Fytogreen (Australia) was set up on 2002 by Geoff Heard (Managing Director), Philip Mack ( MD of Uretek Mainmark) and Hans Mol ( MD of Aquaresin Technologies) and we
began the first steps to their successful journey within Australia. The company’s aim was to provide a soil amendment solution and hydroponic growing media to help promote more sustainable planting. The business grew gradually within the next couple of years, welcoming Heard’s brother, Mike, and National Sales Manager Stuart Tyler – both with their own contribution to the development of Fytogreen. “Mike set up Fytogreen Queensland; I started in 2004 from a science industry background and with Geoff we started a research program to develop gardens for the built environment,” says Tyler. “We were importing a resin that we were manufacturing a lightweight foam for, which is a soil amendment.
Back in those days, there were a lot of water restrictions around Victoria; this reduced the amount of water for establishing plants when you put it into soil. From that, we were using those lightweight soil amendments for roof gardens as well. We were supplying roof garden soils, soils amendments for general soil, and hydroponic growing media. When we started our research program, we developed the use of that knowledge of soil manufacturing to develop our extensive green roof garden system, which is all our soils and all the components that go into it. We also developed our pre-grown green façade system from that research program – pole planters, column planters. We have floating gardens, fytoarbours and, of course, our green wall systems all come from that on-going research program. There’s a whole range of gardens on the built structure, which is our focus and direction of our company.”
In 2007, Fytogreen installed their first commercial vertical garden, which Tyler considers one of their main turning points. Following this installation, Heard purchased the company’s head office at 3 Webbs Lane in Somerville, and construction began on the accompanying shade houses. Fytogreen was also happy to welcome Botanist and Garden Designer Erik van Zuilekom in 2009, who helped to further expand the existing knowledge of ecologically sustainable green structures. “We landed the largest roof garden project in the southern hemisphere, the Victorian Desalination Roof Garden, which is a 2.7-hectare roof garden,” says Tyler. “Coupled with that was the largest Australian green wall installation, 1 Bligh Street, which is 377 square metres; that all fell on the same year, and the company went from three or four guys fooling around in a shed to a cast of about 20 to accommodate those two significant projects.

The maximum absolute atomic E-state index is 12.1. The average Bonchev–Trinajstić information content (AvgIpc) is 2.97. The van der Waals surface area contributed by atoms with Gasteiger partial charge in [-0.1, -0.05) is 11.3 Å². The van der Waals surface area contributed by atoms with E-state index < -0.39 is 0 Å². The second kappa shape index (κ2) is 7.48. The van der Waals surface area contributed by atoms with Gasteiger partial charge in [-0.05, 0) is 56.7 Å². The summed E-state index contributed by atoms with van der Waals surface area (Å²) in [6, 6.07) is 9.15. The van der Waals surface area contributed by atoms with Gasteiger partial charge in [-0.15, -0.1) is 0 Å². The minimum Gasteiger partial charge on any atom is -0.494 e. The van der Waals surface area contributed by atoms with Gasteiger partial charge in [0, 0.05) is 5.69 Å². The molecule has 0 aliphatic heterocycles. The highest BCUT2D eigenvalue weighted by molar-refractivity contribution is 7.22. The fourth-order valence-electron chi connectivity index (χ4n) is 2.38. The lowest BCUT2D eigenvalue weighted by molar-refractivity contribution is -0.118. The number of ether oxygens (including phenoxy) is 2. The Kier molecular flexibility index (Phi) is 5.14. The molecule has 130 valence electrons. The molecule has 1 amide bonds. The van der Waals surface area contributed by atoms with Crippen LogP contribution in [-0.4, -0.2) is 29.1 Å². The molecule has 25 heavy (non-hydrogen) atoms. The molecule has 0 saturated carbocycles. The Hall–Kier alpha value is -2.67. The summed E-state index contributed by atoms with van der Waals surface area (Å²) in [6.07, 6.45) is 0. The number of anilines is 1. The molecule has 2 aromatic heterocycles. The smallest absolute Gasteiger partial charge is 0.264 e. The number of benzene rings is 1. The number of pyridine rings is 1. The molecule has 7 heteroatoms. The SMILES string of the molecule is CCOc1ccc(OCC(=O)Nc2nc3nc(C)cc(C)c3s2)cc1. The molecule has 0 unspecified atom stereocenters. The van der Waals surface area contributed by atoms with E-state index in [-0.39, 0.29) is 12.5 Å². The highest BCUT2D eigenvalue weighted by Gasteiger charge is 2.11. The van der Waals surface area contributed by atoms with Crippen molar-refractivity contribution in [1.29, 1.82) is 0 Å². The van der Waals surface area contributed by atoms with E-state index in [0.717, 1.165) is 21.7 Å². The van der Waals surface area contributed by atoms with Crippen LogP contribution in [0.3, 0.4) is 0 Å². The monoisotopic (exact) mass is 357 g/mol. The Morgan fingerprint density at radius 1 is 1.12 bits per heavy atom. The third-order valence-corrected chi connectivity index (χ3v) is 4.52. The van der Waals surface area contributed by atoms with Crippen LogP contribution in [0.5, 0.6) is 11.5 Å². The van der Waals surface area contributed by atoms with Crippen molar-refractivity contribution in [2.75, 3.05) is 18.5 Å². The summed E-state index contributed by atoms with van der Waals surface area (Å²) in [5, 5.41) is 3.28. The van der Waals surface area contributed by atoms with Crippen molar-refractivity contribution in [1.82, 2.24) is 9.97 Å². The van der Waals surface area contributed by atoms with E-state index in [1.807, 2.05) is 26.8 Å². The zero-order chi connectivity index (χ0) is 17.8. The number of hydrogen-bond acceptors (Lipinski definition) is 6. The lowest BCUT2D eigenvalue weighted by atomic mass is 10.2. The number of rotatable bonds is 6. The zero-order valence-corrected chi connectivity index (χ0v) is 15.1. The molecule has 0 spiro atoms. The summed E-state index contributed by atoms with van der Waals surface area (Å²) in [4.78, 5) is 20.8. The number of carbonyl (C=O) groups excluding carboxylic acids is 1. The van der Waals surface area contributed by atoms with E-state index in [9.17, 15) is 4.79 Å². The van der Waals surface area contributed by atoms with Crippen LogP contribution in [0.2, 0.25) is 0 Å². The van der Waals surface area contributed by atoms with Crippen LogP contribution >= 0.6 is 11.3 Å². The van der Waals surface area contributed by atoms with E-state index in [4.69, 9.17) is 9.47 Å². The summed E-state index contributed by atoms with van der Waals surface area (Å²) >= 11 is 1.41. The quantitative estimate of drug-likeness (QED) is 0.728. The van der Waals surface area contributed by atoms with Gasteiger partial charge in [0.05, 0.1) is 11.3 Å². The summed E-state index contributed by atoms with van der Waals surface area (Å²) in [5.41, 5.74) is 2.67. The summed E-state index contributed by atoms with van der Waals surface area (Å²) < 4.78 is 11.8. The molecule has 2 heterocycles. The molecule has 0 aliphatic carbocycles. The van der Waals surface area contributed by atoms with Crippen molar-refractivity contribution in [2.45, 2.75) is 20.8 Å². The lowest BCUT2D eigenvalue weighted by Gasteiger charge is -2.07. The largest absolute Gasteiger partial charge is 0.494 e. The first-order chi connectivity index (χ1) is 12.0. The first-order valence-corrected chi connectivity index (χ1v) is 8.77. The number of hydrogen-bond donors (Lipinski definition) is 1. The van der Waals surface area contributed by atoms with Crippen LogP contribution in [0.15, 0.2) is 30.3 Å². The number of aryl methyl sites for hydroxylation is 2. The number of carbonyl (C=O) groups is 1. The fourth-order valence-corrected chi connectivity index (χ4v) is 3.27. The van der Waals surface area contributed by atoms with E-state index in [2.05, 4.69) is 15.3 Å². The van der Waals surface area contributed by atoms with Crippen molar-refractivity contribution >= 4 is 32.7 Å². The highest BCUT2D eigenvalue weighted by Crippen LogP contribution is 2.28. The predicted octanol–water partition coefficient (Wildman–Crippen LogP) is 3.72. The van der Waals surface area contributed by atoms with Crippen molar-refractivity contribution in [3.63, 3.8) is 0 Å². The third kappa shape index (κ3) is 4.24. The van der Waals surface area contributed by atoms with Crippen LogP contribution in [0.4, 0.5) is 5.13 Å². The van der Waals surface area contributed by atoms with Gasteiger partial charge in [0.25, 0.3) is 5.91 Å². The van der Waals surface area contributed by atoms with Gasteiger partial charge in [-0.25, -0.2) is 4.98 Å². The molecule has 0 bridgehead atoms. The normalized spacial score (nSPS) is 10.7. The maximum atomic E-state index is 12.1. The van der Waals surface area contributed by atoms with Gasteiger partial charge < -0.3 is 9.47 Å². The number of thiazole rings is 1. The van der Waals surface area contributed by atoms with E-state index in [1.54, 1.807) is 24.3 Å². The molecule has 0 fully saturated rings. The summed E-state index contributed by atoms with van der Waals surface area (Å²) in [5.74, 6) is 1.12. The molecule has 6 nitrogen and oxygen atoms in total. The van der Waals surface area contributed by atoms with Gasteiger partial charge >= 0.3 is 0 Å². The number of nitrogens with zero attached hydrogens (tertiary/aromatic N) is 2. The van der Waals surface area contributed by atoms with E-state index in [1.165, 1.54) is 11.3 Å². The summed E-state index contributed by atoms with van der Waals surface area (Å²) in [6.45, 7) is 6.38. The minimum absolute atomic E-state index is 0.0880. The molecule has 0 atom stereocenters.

From then we’ve developed a whole range of new products with our research program, with some significant installations ranging from 2010 to now. We’ve also grown into the green façade area where we pre-grow a lot of the vines or climbing trellises, and we’ll crane them into position. We’ve expanded our greenhouse and shade house facility to about 2,500 square metres, we have about 30 permanent or full-time staff, and we’re just installing the largest breathable green wall in Australia – an internal wall covering 463 square metres of a single atrium, ranging from level 7 up to level 21, in an indoor tower (NB: Remove Collins Square-yet to get permission to use the name) in the Melbourne-Dockland area.”
Through their research and design process, Fytogreen’s ultimate goal is to plant once, making sure that every green roof, wall, or façade contains plants that are going to thrive under any possible conditions that they will be exposed to; their commitment to reducing costs and wastage while still ensuring quality has managed to set them apart from the competition, even after a seemingly large expansion in the market. Almost 10 years ago, when they first began working on green walls, Fytogreen was amongst a handful of companies providing a similar service to their customers. Now, while more companies are emerging daily, not all of these industry newcomers possess the same drive and commitment towards ecological sustainability they have been able to survive upon.
“One of the things we see with a lot of the green walls is that they’re mostly using soils,” says Tyler. “Soils age, the organic content gets used by the plants as nutrients, and all the fines and small particles fall to the bottom, meaning that they have to replenish the soils regularly – meaning they have to replant regularly. When the growing media (soils) do not not last as long as the plants then we deem that as not ecologically sustainable. I don’t see other green wall, green roof, or garden on built structures suppliers doing this. A lot of them are designed by others, supplied by one company, and maintained by another company; we don’t do that. We link design through to delivery and through to maintenance – that’s a way to be able to be taking responsibility for the garden, and then you’re forced to do ecological, sustainable design. We see it as paramount. It’s a distinguishing thing for us, and it’s why we’re here for the long-term.